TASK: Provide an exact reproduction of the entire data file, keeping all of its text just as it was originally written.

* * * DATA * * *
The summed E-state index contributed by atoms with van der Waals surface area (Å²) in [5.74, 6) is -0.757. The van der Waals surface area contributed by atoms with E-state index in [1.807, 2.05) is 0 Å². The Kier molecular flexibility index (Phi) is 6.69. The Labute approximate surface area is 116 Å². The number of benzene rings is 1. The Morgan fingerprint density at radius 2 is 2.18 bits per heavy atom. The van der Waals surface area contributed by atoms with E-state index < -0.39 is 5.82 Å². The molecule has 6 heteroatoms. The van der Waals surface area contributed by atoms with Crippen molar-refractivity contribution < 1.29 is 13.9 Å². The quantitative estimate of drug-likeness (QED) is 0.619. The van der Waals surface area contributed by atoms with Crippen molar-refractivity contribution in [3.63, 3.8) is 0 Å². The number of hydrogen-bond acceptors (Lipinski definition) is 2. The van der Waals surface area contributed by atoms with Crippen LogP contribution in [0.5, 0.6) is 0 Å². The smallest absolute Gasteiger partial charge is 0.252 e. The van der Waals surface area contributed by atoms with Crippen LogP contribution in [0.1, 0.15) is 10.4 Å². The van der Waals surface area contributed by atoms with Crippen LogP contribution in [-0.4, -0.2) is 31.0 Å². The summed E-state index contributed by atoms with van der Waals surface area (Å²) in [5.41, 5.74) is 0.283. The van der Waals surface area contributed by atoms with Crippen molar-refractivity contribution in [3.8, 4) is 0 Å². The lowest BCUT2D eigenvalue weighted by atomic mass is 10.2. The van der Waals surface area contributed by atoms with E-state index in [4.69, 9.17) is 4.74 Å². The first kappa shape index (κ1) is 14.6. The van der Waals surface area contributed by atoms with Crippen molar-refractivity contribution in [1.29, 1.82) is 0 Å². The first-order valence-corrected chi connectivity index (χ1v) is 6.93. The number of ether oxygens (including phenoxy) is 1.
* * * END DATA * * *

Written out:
The summed E-state index contributed by atoms with van der Waals surface area (Å²) in [5.74, 6) is -0.757. The van der Waals surface area contributed by atoms with E-state index in [1.807, 2.05) is 0 Å². The Kier molecular flexibility index (Phi) is 6.69. The Labute approximate surface area is 116 Å². The number of benzene rings is 1. The Morgan fingerprint density at radius 2 is 2.18 bits per heavy atom. The van der Waals surface area contributed by atoms with E-state index < -0.39 is 5.82 Å². The molecule has 6 heteroatoms. The van der Waals surface area contributed by atoms with Crippen molar-refractivity contribution < 1.29 is 13.9 Å². The quantitative estimate of drug-likeness (QED) is 0.619. The van der Waals surface area contributed by atoms with Crippen molar-refractivity contribution in [3.63, 3.8) is 0 Å². The number of hydrogen-bond acceptors (Lipinski definition) is 2. The van der Waals surface area contributed by atoms with Crippen LogP contribution in [0.5, 0.6) is 0 Å². The smallest absolute Gasteiger partial charge is 0.252 e. The van der Waals surface area contributed by atoms with Crippen LogP contribution in [0.1, 0.15) is 10.4 Å². The van der Waals surface area contributed by atoms with Crippen LogP contribution in [-0.4, -0.2) is 31.0 Å². The summed E-state index contributed by atoms with van der Waals surface area (Å²) in [5.41, 5.74) is 0.283. The van der Waals surface area contributed by atoms with Crippen molar-refractivity contribution in [3.8, 4) is 0 Å². The lowest BCUT2D eigenvalue weighted by atomic mass is 10.2. The van der Waals surface area contributed by atoms with E-state index in [4.69, 9.17) is 4.74 Å². The first kappa shape index (κ1) is 14.6. The van der Waals surface area contributed by atoms with Crippen molar-refractivity contribution in [1.29, 1.82) is 0 Å². The first-order valence-corrected chi connectivity index (χ1v) is 6.93. The number of ether oxygens (including phenoxy) is 1.